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Immigration and Detention: Women’s Human Rights Across Borders

Cross- posted from our Bell Bajao blog. Written by Eesha Pandit, Breakthrough’s Women’s Rights Manager

As she went into labor Juana Villegas was shackled to her hospital bed. Living in Tennessee, she gave birth while in custody. She had been pulled over while driving and taken to jail when the officer discovered that she did not have a valid drivers license as was undocumented. She went to prison, where she went into labor. Her ankles were cuffed together on the ride to the hospital and once there, Juana begged the sheriff to let her have at least one hand free while in labor. She was denied.

Watch Juana’s story:

In another instance, Maria, also undocumented, was more than 8 months pregnant and on the road with her husband and two US born children when they were pulled over by a police officer in Tuscon, Arizona.

Tuscon police spokesmen claimed in an interview with the Huffington Post, that the family had been stopped as part of a “random license plate check,” which indicated that insurance on the vehicle was suspended. When Maria’s husband did not have a valid driver’s license and admitted to being in the United States without documentation, the authorities called the Border Patrol.

Maria asserts that her water broke when she was roughly pushed into a Border Patrol car. She soon went into labor and was not allowed to be with her husband as she gave birth and he was deported within the week. Inside her delivery room with her were two armed Border Patrol agents.

Watch Maria’s story:

These women, living miles apart, share an experience of giving birth while in custody. It is an experience shared by more and more women in the United States and around the world. In the US specifically, incarcerated women, particularly those who are undocumented, face a vast set of barriers to accessing health care, as do their children and families. What do Maria’s and Juana’s experiences show us?

They show the additional points of vulnerability faced by women who are immigrants and refugees. They are at greater risk to experience violation of their human rights either at the hands of others in the community or at the hands of the state, because they often live outside the protections afforded by citizenship. Yet another border is created around them. This border keeps civil society protections just out of reach. Their very identity is criminalized leaving them no recourse for justice.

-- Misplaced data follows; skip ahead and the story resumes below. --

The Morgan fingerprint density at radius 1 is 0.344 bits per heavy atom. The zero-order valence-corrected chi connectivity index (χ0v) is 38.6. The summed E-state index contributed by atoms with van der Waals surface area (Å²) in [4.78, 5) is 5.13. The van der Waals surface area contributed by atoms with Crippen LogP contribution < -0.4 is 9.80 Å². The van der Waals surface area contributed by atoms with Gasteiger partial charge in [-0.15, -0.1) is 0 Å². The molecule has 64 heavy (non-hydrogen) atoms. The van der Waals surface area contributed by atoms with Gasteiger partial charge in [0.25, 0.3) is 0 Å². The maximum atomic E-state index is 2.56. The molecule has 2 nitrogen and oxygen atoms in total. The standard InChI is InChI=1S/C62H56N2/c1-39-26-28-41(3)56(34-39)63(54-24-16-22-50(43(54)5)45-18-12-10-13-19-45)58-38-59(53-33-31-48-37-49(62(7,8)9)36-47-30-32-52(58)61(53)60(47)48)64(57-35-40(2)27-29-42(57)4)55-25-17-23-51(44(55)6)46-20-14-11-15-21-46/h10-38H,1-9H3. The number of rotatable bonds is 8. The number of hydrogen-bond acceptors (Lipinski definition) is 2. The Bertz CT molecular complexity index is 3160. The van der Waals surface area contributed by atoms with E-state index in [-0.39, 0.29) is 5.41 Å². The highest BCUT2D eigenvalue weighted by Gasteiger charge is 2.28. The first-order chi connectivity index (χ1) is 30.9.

In another illuminating example, immigrant and refugee women, like all women, face the risk of domestic violence. But their status as immigrants or refugees often means that they face a tougher time escaping abuse.  They often feel trapped in abusive relationships because of immigration laws, language barriers, social isolation, and lack of financial resources. They worry about what will happen if they go to the police. Will they be sent away? Will their families be torn apart? Will they have any financial resources available to them? How will they survive?

These challenges facing immigrant women are particularly acute for women who are undocumented. How can an undocumented woman who is considered a criminal by simply being in the US appeal the government to uphold her human rights? As it turns out, this is exactly the tough spot that we put undocumented people in. And it is exactly the reason that human rights should be afforded to everyone regardless of their citizenship status, in the US and everywhere else in the world.

No one should have to deliver their child while cuffed to a hospital bed, or be forced to deliver their baby in the presence of armed guards. Yet this is what happened to Juana and Maria, and countless other women in the US and around the world. Their stories show us something very important: Borders shift. Citizenship policies change. But human rights must remain constant.

Take action! Encourage your representatives to support the International Violence Against Women Act, which calls for a comprehensive U.S. response to end violence against women and girls globally.
Photo courtesy of bellbajao.org

The fight for fairness: never off-duty

Last night, while much of the U.S. — and the world — kept vigil over the fate of Troy Davis, Ishita and I co-hosted a screening of  “Checkpoint Nation? Building Community Across Borders,” Breakthrough’s latest video depicting the reality of post-9/11 racial profiling. The video (shot by Ishita and me) comes of out of a Border Solidarity Tour that was held this August in Tucson, Arizona by Desis Rising Up and Moving (DRUM)VAMOS Unidos, and Coalicion de Derechos Humanos. The 100+ community members in the audience gathered to learn about our trip to the Arizona border wall, and discuss what they should do with the information the delegation learned while crossing the border. While the sound of numerous languages filled the room — Urdu, Bengali, Hindi, English, Spanish, and more — every one there shared one goal: uniting in solidarity for immigrant justice. And at the end of the evening, the community took this collective vow: that laws and policies that grants rights to some at the expense of others will not be accepted. Reform for some is reform for none.